2
$\begingroup$

Let $\Sigma_k$ be the $k$-dimensional simplex $\{x_1,\dots x_{k+1}| \sum_j x_1=1\}$. Given a set of parameters $\vec{q}=(q_1, \dots q_{k})$ in $\Sigma_{k-1}$ and a bunch of non-negative integers $\vec{n}=(n_1,\dots, n_{k})$ one can define the multinomial distribution \begin{equation} p(\vec{n};\vec{q})=\frac{(n_1+\dots+n_{k})!}{n_1!\dots n_{k}!}q_1^{n_1}\dots q_{k}^{n_k}\;. \end{equation}

I want to define a probability distribution on the simplex of the fractions $x_i=n_i/N$, where $N=\sum_j n_i$.

Of course for finite $N$ this will be a discrete distribution on $\Sigma_{k-1}$, just like $p(\vec{n};\vec{q})$. But somehow, in some appropriate limit, this will be a well defined continuous probability distribution. Now my question is how to specify "somehow", i.e. how to take this limit and find the explicit limiting distribution.

My plan was to find an $\epsilon(N)$ for a given $N$, which goes to zero as $N\to\infty$ and consider $\epsilon$-balls around a given point $\vec x$, denoted by $B_\epsilon(\vec x)$. We define the set $S_\epsilon(\vec x):=\{\vec n\in \mathbb N^k|\frac{n_i}{N}\in B_\epsilon(x_i)\;\;\forall i\}$ and then take the limit: \begin{equation} \tilde p(\vec x;\vec q):=\limsup_{N\to \infty}\sum_{\vec n\in S_{\epsilon(N)}(\vec x)}p(\vec n;\vec q) \end{equation}

I think this is somehow related to the Dirichlet distribution. Maybe someone can enlighten me. I have also posted a related question here: https://math.stackexchange.com/questions/1401223/probability-distribution-on-the-simplex-with-support-on-the-faces . However I guess that the limit, as described here, will have no support on th faces of the simplex.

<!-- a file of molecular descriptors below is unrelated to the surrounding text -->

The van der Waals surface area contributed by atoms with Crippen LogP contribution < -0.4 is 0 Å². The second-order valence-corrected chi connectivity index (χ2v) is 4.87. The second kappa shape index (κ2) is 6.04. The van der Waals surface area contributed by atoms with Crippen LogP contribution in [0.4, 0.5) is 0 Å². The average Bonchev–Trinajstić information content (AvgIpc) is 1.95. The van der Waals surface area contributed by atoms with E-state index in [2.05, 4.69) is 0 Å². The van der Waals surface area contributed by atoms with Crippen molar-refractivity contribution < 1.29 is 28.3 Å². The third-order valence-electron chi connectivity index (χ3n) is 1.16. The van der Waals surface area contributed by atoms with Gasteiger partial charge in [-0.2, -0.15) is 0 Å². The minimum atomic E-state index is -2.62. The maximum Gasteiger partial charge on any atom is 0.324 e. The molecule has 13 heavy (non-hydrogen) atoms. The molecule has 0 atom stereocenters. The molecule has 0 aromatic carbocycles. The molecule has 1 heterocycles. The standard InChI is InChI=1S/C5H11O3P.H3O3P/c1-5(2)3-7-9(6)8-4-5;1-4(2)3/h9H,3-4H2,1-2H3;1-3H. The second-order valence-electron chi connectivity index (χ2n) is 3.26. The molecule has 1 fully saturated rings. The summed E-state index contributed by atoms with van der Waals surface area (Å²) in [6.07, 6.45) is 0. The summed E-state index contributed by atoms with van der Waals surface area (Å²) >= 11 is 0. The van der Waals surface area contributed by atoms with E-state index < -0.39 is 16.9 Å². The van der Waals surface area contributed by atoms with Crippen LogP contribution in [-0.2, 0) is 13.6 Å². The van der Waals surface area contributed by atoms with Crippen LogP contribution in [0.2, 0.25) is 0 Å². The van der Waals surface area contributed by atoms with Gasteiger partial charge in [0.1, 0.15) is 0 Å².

$\endgroup$
2
$\begingroup$

Nice idea, but unfortunately, since both the means and the variances grow with $N$, the distribution is increasingly concentrated near the expected values of the fractions, $x_i=q_i$, so the limiting distribution is the delta distribution at that point – not terribly interesting, unfortunately.

$\endgroup$
  • 1
    $\begingroup$ I'd like to point out that concentrating to a delta function can happen but doesn't have to, just like how the discrete binomial distribution Bin$(n,\, p)$ can also approach the boring delta distribution when scaled "wrongly" by $n$ and not by the "correct" $\sqrt{n}$ that yields its continuous version of Gaussian. I believe there's an appropriate scale of convergence in the $k$ dimensional space. I don't know how to work out the details for now. $\endgroup$ – Lee David Chung Lin Sep 28 '16 at 7:36
  • $\begingroup$ A naive guess would be $N^{1/k}$, where this $N$ and $k$ are the same notation as OP. $\endgroup$ – Lee David Chung Lin Sep 28 '16 at 7:43

Your Answer

By clicking “Post Your Answer”, you agree to our terms of service, privacy policy and cookie policy

Not the answer you're looking for? Browse other questions tagged or ask your own question.